Yesterday I had my first encounter with Sevilla’s mercadillos. A mercadillo is an enormous Sunday market (or whatever day it happens to land on)—you can buy fruit, baby shoes, sweater socks, see-through thongs, boxer briefs in a marijuana-leaf print, knock-off designer purses, pirated “Air Bud” DVDs, assorted fabric, jewelry and just about anything else you can imagine (except for most major electronics and several other types of merchandise).*
I went with Elisa (and her boyfriend and her mother and her aunt) to two mercadillos in search of bargain fabric for the trim on my Feria dress. Judge me if you please—I got an eyebrow raise from one friend when I told her I’d be scouring the mercadillo for my Feria accessories and fabric—but after seeing how damn cheap everything was, I have no qualms about wearing a dress that features mercadillo-bought trim instead of the expensive stuff from El Corte Inglés. Besides, I’m a guiri; no matter how hard I try, I’m going to look like a buffoon in a flamenco dress.
We didn’t find the fabric we wanted in part because we were looking specifically for salmon-colored material. Salmon, it turns out, is a very objective color. Elisa thinks my version of salmon is actually pink, but her version of salmon is extremely muted… kind of brownish, like a fish that’s been sitting in the fridge weeks past its expiration date. Not the look I’m going for.
But I did get lucky with one item at the mercadillo, or so I thought.
I’ve been meaning to buy new zapatillas, which are slippers or “house shoes” (if you don’t have house shoes you will catch a cold and die, according to Spain). The patron saint of the mercadillo was on my side and I found a pair of zapatillas for only 50 cents. That’s less than 1 euro, for all you truly abysmal mathematicians. “What a steal!” I thought, with an unearned sense of pride. I may have even blurted out, “Que ganga!” and taken secret joy in finally having an opportunity to use that once-worthless phrase from high school Spanish 2.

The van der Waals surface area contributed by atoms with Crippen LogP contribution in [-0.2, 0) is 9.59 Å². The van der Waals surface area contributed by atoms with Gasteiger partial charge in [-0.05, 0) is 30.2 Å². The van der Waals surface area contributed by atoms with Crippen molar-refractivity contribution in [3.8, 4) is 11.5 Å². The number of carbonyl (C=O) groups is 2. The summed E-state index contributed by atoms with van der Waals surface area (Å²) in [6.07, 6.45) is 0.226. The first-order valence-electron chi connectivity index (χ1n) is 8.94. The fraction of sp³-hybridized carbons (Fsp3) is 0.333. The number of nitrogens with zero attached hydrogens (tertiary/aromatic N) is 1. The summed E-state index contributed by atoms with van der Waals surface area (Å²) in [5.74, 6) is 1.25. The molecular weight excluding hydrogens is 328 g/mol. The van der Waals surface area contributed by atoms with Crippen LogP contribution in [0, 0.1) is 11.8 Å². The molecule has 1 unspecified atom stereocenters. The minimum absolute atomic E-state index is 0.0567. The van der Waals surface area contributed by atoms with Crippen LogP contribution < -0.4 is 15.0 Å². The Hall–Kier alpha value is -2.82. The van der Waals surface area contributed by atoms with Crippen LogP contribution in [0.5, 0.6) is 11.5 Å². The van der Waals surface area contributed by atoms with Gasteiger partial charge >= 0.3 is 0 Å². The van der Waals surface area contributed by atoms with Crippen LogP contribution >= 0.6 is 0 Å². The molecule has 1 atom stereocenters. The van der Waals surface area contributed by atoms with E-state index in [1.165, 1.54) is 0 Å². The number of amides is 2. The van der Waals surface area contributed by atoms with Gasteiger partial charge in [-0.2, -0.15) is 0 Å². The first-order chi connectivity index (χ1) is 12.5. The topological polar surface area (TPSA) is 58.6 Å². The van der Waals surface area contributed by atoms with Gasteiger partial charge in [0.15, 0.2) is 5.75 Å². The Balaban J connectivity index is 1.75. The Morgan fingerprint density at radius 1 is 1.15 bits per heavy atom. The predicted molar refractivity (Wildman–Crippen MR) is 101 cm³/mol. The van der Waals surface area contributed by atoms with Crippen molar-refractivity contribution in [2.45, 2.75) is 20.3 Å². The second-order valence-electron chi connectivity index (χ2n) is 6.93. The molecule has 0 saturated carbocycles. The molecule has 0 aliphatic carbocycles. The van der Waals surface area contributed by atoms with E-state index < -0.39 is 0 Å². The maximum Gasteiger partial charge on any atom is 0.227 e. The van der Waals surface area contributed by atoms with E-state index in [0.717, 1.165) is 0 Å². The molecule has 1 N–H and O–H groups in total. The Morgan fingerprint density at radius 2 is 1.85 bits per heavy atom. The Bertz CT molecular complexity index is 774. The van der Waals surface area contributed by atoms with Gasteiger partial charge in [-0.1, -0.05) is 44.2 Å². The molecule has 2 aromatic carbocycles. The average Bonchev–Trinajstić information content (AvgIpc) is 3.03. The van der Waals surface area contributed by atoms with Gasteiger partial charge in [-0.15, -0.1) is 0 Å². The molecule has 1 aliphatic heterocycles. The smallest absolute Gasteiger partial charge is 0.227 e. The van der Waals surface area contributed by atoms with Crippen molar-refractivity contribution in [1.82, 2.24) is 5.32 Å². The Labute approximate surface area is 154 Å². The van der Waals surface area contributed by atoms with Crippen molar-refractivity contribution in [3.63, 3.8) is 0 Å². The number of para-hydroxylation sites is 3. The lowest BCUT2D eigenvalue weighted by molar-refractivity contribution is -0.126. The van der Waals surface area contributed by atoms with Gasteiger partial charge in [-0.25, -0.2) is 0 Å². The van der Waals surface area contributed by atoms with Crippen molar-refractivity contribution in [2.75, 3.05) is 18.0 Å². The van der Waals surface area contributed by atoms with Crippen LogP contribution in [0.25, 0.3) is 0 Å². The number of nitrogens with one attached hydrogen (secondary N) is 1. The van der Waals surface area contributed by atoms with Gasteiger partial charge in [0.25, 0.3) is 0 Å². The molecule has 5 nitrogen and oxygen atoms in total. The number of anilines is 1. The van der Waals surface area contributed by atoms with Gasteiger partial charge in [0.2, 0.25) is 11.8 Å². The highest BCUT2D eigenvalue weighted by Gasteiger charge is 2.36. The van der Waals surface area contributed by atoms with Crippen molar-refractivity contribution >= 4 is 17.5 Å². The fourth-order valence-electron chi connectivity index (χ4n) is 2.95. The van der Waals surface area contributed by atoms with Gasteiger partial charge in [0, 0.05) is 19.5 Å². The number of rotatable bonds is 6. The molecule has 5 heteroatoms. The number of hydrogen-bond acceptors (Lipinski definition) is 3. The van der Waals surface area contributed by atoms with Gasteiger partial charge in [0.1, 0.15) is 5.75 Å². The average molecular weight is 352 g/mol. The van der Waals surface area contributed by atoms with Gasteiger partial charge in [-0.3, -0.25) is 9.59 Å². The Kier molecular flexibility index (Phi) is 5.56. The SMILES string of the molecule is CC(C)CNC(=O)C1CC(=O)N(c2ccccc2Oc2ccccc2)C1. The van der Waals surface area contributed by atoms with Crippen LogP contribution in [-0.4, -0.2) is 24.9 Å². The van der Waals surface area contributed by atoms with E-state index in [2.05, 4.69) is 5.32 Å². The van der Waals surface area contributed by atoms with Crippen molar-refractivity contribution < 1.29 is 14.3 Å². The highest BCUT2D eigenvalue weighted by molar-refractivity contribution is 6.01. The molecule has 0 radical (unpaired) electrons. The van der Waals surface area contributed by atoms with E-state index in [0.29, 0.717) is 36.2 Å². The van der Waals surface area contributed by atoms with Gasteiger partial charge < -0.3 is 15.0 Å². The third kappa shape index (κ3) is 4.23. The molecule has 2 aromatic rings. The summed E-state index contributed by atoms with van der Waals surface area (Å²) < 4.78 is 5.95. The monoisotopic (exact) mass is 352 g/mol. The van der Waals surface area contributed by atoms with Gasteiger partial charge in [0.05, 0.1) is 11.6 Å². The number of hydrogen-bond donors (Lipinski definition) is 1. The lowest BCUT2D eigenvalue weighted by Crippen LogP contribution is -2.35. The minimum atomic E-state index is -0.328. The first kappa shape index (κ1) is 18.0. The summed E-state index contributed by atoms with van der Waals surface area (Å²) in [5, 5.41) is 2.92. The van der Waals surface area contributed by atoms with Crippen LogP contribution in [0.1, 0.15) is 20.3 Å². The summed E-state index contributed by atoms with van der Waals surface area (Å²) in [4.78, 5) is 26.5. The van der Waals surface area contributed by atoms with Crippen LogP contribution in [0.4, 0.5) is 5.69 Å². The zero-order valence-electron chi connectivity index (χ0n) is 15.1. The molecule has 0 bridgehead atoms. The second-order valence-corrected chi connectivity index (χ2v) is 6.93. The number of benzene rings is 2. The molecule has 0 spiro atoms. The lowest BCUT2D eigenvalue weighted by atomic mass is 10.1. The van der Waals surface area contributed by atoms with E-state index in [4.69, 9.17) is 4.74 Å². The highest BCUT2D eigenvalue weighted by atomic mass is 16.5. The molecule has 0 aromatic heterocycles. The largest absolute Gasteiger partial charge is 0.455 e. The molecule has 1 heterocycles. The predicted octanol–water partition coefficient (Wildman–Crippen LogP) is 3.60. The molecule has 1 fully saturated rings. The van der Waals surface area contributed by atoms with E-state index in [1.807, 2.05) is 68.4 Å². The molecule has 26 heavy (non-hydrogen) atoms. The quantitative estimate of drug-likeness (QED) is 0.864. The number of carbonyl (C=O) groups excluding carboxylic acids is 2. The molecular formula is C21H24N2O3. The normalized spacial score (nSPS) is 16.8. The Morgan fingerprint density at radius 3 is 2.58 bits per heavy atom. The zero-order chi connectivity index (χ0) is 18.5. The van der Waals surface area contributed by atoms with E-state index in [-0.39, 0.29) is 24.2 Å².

The slippers are admittedly ugly. Remember Elisa’s weeks-old salmon? If you took that salmon out of the fridge and then injected it with crack cocaine, it would turn the color of my slippers. They’re a kind of neon/toxic orange. Like the color of the bombona** for the gas in my apartment; about equal in ugliness.
The hideousness of the zapatillas didn’t faze me; for only 50 cents it didn’t matter. But a real problem came up when I got home and made an unfortunate discovery: These slippers stink.
So far I’ve ruined two pairs of socks just from wearing them with my new slippers. The stench is that strong. But if I go barefoot, wouldn’t I just ruin my feet? I don’t know how to explain the smell; it’s some combination of ammonia, nail polish remover and death. Unfortunately, I already threw my old slippers in the trash. They had also turned slightly orange around the edges from bleach stains, so it was time. But still. I guess for 50 cents, I got what I paid for.
They smell up the whole room, too, like an air freshener you could only buy at a place like Spencer’s Gfits. I came back from work today and was greeted by slipper-odor and my catmate (DOUBLE UGH). I’ll never forget that mercadillo, try as I might, considering smell is the strongest sense attached to memory (or at least I heard that it was at some point in time and have believed it ever since).
*I know that a lot of gypsies make their livings as vendors at the mercadillos, but I’m hesitant to say these are “gypsy markets” because I don’t know enough about the gitano connection to accurately say much about it.
Also, a visual update on my Feria dress! (If you don’t understand why I was looking for salmon-colored trim, don’t ask, because I don’t understand either. I’ve forfeited my right to give input on the dress and I’m officially Just Going With It from this point on).